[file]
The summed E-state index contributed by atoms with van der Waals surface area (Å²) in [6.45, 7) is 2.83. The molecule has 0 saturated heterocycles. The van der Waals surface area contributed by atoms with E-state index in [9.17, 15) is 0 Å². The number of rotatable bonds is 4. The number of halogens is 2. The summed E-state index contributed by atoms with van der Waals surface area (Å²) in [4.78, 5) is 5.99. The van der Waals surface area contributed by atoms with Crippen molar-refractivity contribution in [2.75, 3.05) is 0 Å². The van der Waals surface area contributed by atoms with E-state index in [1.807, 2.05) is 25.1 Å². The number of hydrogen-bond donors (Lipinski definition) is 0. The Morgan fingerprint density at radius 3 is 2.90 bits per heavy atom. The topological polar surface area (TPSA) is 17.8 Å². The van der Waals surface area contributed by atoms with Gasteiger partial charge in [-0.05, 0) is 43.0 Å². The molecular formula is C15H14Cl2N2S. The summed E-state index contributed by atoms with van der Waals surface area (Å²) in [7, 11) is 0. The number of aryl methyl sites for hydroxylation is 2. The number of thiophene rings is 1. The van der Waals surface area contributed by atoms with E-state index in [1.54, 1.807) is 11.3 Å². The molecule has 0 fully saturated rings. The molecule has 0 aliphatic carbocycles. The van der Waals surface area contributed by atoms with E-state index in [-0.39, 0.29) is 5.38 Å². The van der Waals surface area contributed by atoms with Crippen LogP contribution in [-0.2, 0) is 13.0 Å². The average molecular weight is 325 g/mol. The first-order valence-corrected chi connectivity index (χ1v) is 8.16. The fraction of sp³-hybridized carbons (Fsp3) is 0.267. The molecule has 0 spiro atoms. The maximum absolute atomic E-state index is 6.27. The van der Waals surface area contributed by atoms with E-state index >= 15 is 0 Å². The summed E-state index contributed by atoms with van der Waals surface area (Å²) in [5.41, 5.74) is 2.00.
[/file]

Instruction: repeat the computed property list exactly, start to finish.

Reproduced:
The summed E-state index contributed by atoms with van der Waals surface area (Å²) in [6.45, 7) is 2.83. The molecule has 0 saturated heterocycles. The van der Waals surface area contributed by atoms with E-state index in [9.17, 15) is 0 Å². The number of rotatable bonds is 4. The number of halogens is 2. The summed E-state index contributed by atoms with van der Waals surface area (Å²) in [4.78, 5) is 5.99. The van der Waals surface area contributed by atoms with Crippen molar-refractivity contribution in [2.75, 3.05) is 0 Å². The van der Waals surface area contributed by atoms with E-state index in [1.807, 2.05) is 25.1 Å². The number of hydrogen-bond donors (Lipinski definition) is 0. The Morgan fingerprint density at radius 3 is 2.90 bits per heavy atom. The topological polar surface area (TPSA) is 17.8 Å². The van der Waals surface area contributed by atoms with Gasteiger partial charge in [-0.05, 0) is 43.0 Å². The molecular formula is C15H14Cl2N2S. The summed E-state index contributed by atoms with van der Waals surface area (Å²) in [7, 11) is 0. The number of aryl methyl sites for hydroxylation is 2. The number of thiophene rings is 1. The van der Waals surface area contributed by atoms with E-state index in [1.54, 1.807) is 11.3 Å². The molecule has 0 fully saturated rings. The molecule has 0 aliphatic carbocycles. The van der Waals surface area contributed by atoms with E-state index in [-0.39, 0.29) is 5.38 Å². The van der Waals surface area contributed by atoms with Crippen LogP contribution in [-0.2, 0) is 13.0 Å². The average molecular weight is 325 g/mol. The first-order valence-corrected chi connectivity index (χ1v) is 8.16. The fraction of sp³-hybridized carbons (Fsp3) is 0.267. The molecule has 0 spiro atoms. The maximum absolute atomic E-state index is 6.27. The van der Waals surface area contributed by atoms with E-state index >= 15 is 0 Å². The summed E-state index contributed by atoms with van der Waals surface area (Å²) in [5.41, 5.74) is 2.00.